11. What should I do to begin?
Choose the format in which you’d like to complete your certification, then complete the appropriate application form (see Forms and Resources) and return it to the CPM office. As a part of the application, provide evidence of 60 hours of supervisory training, and be sure to list any CPM class you have taken in the past year. Once your application is approved, you will be notified of your acceptance and guided on the next steps to take.
12. Which classes fit in which phases?
Although the CPM Program has three phases, only one class offered directly by the program is in Phase I: Management Assessment. All other classes listed publicly are in Phase II. Phase III classes are only available for candidates who have completed Phases I and II. There are 22 classes in Phase II.
13. How do I know what to take?
In the self-directed format, register for the Management Assessment class as soon as possible. Part of that class will provide information on the program and help you to decide which classes to take. If you can’t take the Assessment class in the near future but would like to enroll in classes, make a note that you need to take the 7 core classes in Phase II, plus 15 electives (3 in each of 5 areas). The Colleague Group Certification is completed in a set schedule.
14. How do I register for classes?
Classes in the self-directed program are open to all managers; most are held at the Pyle Center on the UW-Madison campus. The registration process for such classes is handled via the Extension Registration Office in the Pyle Center. These open enrollment classes are publicized in periodic brochures as well as via the CPM website. You can register online through the CPM individual class page, accessible on the CPM home page, or visit the Continuing Studies online catalog. You may also call the Registration Office at 608-262-0810 or 800-725-9692.
Registration for Colleague Group classes is done with one form submitted to the Extension Registration Office. Registration forms are forwarded to those accepted into the Colleague Group.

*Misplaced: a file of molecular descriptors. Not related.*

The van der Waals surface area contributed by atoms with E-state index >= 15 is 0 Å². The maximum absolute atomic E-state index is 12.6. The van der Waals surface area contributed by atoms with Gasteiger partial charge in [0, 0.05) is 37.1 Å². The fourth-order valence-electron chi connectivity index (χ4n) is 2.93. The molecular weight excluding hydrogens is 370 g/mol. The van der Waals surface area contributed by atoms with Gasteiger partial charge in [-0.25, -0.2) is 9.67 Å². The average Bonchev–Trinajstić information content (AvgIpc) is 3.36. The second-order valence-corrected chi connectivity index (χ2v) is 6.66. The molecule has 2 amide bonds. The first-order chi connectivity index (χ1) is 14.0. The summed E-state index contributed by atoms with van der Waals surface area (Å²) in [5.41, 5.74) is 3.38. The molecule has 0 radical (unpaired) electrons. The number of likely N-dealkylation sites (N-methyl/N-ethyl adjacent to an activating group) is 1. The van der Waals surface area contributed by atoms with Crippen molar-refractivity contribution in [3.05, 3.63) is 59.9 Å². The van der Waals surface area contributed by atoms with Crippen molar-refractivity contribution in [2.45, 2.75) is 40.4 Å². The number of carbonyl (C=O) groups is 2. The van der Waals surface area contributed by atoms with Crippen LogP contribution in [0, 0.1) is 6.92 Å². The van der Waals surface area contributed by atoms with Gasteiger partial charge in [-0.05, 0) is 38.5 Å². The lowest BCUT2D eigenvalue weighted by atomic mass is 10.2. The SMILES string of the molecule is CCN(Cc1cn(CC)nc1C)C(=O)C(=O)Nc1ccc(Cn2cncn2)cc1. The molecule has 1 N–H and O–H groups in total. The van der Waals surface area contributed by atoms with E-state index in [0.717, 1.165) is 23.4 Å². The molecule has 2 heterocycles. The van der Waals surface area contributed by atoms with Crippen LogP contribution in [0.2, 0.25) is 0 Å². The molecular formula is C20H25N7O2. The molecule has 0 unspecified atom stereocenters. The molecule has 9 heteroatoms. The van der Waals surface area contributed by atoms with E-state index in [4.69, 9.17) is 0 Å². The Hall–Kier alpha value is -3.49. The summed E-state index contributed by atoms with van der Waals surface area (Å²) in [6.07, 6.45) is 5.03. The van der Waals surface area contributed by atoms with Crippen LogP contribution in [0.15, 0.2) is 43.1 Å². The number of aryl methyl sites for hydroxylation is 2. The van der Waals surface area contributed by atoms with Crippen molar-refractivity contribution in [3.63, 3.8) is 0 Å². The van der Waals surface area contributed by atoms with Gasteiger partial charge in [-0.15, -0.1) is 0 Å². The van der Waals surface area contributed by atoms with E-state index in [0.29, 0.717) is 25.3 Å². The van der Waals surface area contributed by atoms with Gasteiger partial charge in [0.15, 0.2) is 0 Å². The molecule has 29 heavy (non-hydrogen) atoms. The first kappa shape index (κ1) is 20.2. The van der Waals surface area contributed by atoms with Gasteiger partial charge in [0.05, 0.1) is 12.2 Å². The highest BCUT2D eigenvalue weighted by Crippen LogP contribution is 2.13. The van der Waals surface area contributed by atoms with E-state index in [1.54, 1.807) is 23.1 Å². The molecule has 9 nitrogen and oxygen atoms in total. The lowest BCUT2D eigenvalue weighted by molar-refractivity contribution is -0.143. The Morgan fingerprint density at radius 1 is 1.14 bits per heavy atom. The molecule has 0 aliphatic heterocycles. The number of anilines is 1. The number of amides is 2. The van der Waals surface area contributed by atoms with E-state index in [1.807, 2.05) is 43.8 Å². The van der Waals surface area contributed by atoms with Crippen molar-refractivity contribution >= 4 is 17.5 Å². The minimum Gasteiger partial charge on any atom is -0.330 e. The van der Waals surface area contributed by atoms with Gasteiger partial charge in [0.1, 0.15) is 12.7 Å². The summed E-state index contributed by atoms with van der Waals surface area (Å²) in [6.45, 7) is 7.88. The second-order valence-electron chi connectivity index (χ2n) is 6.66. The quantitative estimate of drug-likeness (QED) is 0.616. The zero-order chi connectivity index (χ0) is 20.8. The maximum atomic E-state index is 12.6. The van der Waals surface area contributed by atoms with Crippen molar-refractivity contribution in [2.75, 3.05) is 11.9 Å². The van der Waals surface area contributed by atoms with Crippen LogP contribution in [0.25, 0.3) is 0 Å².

“Contract” classes are those held onsite at a specific agency for its employees. Registration for contract classes is done through the agency’s training/HR office.
15. What do I need to cancel from a self-directed class?
Notice of cancellation must be made to the Extension Registration Office. The CPM cancellation policy states: “If you are unable to attend a class, you are welcome to send a substitute. If you must cancel and do so up to 3 business days prior to the class, you will receive a full refund minus a $25 administrative fee. If you cancel less than 3 business days prior to the program, or do not participate, you are responsible for the entire fee.” Exceptions to this policy are made on a case-by-case basis.
16. What is the Professional Development Plan and when must it be completed?
Writing a Professional Development Plan is a requirement for the CPM program but also an opportunity to develop an objective, long-range plan for your professional life. We recommend that you write your Professional Development Plan as soon after you’ve taken the Management Assessment class as possible so that you may best plan your course of study in the program. Also, keep in mind that all Phase I requirements must be completed by the time you finish your Phase II coursework. You will not be allowed to begin the Phase II Review until all Phase I requirements (including this plan) are completed.